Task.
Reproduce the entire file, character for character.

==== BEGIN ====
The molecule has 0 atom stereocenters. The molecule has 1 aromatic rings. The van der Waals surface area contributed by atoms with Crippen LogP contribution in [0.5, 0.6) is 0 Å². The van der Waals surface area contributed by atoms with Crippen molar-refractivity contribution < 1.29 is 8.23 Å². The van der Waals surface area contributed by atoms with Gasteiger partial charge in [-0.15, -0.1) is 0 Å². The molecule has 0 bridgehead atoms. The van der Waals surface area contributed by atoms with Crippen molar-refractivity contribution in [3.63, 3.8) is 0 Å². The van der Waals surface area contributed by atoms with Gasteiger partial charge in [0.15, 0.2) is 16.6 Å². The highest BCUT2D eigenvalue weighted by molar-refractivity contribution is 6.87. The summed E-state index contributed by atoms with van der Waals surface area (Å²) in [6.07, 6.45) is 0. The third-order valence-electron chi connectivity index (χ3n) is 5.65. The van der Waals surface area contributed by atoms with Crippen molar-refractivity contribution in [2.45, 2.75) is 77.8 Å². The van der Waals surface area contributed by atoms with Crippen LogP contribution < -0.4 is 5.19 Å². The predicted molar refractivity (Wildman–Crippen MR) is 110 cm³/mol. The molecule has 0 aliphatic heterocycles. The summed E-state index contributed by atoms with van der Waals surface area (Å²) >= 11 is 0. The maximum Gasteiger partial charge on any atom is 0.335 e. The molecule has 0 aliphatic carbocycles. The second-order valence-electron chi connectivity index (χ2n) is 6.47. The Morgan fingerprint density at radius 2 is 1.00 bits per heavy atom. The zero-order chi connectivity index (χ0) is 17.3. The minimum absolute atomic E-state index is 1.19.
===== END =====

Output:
The molecule has 0 atom stereocenters. The molecule has 1 aromatic rings. The van der Waals surface area contributed by atoms with Crippen LogP contribution in [0.5, 0.6) is 0 Å². The van der Waals surface area contributed by atoms with Crippen molar-refractivity contribution < 1.29 is 8.23 Å². The van der Waals surface area contributed by atoms with Gasteiger partial charge in [-0.15, -0.1) is 0 Å². The molecule has 0 bridgehead atoms. The van der Waals surface area contributed by atoms with Crippen molar-refractivity contribution in [3.63, 3.8) is 0 Å². The van der Waals surface area contributed by atoms with Gasteiger partial charge in [0.15, 0.2) is 16.6 Å². The highest BCUT2D eigenvalue weighted by molar-refractivity contribution is 6.87. The summed E-state index contributed by atoms with van der Waals surface area (Å²) in [6.07, 6.45) is 0. The third-order valence-electron chi connectivity index (χ3n) is 5.65. The van der Waals surface area contributed by atoms with Crippen molar-refractivity contribution in [2.45, 2.75) is 77.8 Å². The van der Waals surface area contributed by atoms with Crippen LogP contribution < -0.4 is 5.19 Å². The predicted molar refractivity (Wildman–Crippen MR) is 110 cm³/mol. The molecule has 0 aliphatic heterocycles. The summed E-state index contributed by atoms with van der Waals surface area (Å²) >= 11 is 0. The maximum Gasteiger partial charge on any atom is 0.335 e. The molecule has 0 aliphatic carbocycles. The second-order valence-electron chi connectivity index (χ2n) is 6.47. The Morgan fingerprint density at radius 2 is 1.00 bits per heavy atom. The zero-order chi connectivity index (χ0) is 17.3. The minimum absolute atomic E-state index is 1.19.